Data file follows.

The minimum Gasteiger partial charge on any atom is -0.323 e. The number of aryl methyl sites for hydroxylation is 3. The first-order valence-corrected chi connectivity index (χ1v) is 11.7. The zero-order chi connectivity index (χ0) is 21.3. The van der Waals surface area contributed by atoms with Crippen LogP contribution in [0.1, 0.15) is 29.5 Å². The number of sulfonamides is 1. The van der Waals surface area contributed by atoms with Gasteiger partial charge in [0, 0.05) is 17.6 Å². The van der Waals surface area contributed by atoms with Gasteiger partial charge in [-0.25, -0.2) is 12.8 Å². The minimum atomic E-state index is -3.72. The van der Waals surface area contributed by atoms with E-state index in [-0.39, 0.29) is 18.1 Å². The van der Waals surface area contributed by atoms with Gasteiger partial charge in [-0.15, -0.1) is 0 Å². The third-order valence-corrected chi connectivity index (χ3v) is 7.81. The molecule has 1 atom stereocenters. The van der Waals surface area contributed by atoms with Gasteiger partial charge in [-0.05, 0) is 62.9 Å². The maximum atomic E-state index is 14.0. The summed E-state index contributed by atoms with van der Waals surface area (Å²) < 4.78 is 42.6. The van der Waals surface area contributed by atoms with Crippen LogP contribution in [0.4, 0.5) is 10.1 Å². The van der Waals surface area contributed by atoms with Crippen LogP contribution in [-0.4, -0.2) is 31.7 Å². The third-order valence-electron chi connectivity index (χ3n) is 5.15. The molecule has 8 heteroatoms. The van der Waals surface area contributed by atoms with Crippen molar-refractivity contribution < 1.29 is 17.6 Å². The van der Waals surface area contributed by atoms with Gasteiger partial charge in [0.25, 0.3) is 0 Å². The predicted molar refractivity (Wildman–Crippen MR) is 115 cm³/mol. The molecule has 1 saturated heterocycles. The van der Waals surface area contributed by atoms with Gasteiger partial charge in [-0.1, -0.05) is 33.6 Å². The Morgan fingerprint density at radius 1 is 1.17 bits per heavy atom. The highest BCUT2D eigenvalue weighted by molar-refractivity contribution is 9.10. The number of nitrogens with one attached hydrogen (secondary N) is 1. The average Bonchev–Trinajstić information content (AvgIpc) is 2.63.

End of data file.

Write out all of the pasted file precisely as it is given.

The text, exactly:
The minimum Gasteiger partial charge on any atom is -0.323 e. The number of aryl methyl sites for hydroxylation is 3. The first-order valence-corrected chi connectivity index (χ1v) is 11.7. The zero-order chi connectivity index (χ0) is 21.3. The van der Waals surface area contributed by atoms with Crippen LogP contribution in [0.1, 0.15) is 29.5 Å². The number of sulfonamides is 1. The van der Waals surface area contributed by atoms with Gasteiger partial charge in [0, 0.05) is 17.6 Å². The van der Waals surface area contributed by atoms with Gasteiger partial charge in [-0.25, -0.2) is 12.8 Å². The minimum atomic E-state index is -3.72. The van der Waals surface area contributed by atoms with E-state index in [-0.39, 0.29) is 18.1 Å². The van der Waals surface area contributed by atoms with Gasteiger partial charge in [-0.15, -0.1) is 0 Å². The third-order valence-corrected chi connectivity index (χ3v) is 7.81. The molecule has 1 atom stereocenters. The van der Waals surface area contributed by atoms with Gasteiger partial charge in [-0.05, 0) is 62.9 Å². The maximum atomic E-state index is 14.0. The summed E-state index contributed by atoms with van der Waals surface area (Å²) < 4.78 is 42.6. The van der Waals surface area contributed by atoms with Crippen LogP contribution in [0.4, 0.5) is 10.1 Å². The van der Waals surface area contributed by atoms with Crippen LogP contribution in [-0.4, -0.2) is 31.7 Å². The third-order valence-electron chi connectivity index (χ3n) is 5.15. The molecule has 8 heteroatoms. The van der Waals surface area contributed by atoms with Crippen molar-refractivity contribution < 1.29 is 17.6 Å². The van der Waals surface area contributed by atoms with Gasteiger partial charge in [0.25, 0.3) is 0 Å². The predicted molar refractivity (Wildman–Crippen MR) is 115 cm³/mol. The molecule has 1 saturated heterocycles. The van der Waals surface area contributed by atoms with Gasteiger partial charge in [-0.1, -0.05) is 33.6 Å². The Morgan fingerprint density at radius 1 is 1.17 bits per heavy atom. The highest BCUT2D eigenvalue weighted by molar-refractivity contribution is 9.10. The number of nitrogens with one attached hydrogen (secondary N) is 1. The average Bonchev–Trinajstić information content (AvgIpc) is 2.63.